Except, says the wise old saying, it didn’t. Not that way, not really.  Ask someone else.  Your mother if you can, your brother, your best friend from first grade.  It never happened at all, or if it did, if some vestige of your witnessing falls on receptive ears, then maybe it did happen, but not in the way you remember.  It was winter, not summer, the ground was covered with frost, not the petals of pear blossoms, and no one ever said what you thought they said, or what you reconstructed them as saying out of your wish to make a story where there is none, to wrest meaning from the cold dry ground because such memories convince you of your own importance or relevance. You were there, you SAW it.

But maybe it was only that someone described it for you and you appropriated it, and later told someone you’d been there, at that play, at the time. And then you told other people the same thing, and you could see yourself there, wearing that green silk (your favorite at the time), and now you begin to have a clearer view, you can remember what you thought of the play, where you went afterwards. . .  and soon the incident has become fact, something no one could have told you about because the details you remember are so clear that you had to have been there, you had to have experienced the play, the silk against your skin, the first shocking sip of an old malt whiskey, the bartender’s bald head and your companion’s knowing smile when you asked for another.  No one could make that up.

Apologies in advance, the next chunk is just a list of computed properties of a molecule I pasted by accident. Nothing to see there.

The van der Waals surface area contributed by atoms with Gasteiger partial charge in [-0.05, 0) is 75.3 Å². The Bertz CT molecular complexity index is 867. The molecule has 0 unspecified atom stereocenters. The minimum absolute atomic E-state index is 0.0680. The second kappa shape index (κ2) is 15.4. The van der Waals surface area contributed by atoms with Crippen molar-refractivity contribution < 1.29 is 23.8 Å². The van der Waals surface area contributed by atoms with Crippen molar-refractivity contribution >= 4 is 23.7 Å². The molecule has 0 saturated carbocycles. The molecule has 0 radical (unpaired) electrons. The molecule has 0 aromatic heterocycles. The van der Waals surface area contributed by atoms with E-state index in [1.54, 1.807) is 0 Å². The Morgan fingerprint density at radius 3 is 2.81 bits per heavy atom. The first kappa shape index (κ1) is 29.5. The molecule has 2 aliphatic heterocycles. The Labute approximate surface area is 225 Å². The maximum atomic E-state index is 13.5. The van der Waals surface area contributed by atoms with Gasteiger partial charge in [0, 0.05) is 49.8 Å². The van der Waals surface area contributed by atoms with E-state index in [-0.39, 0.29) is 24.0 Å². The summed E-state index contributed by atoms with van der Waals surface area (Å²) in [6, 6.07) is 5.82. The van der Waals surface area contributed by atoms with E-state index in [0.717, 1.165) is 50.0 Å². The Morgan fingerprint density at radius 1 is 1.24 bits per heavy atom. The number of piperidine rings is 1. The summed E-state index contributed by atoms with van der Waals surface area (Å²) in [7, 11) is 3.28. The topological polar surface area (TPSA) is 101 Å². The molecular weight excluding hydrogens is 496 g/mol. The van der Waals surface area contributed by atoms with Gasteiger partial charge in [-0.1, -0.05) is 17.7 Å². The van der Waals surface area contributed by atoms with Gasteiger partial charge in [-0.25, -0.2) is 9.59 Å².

But they did. It’s all made up.  The truths about me are little stories, anecdotes, incidents, verses, memorized lines I’ve collected over a lifetime to describe myself to others and myself.  These are the memories, the scraps, the bits of clothing for the emperor who is trying to convince the people that he is fully dressed.  We start the process as children, when we really don’t know who we are (and don’t bother to think about it), but are improvising all the while, trying out this and that, putting ourselves in fairy stories, in the pictures we attempt to draw, in everything we encounter because becoming human is the process of acquiring an identity. “Once upon a time. . . ” there lived a little girl with my name and my thick braids who did all sorts of things, who became transformed into different people or animals, a fluid entity who could walk into paintings or sail like Thumbelina across the air on the back of a bird.  So it began.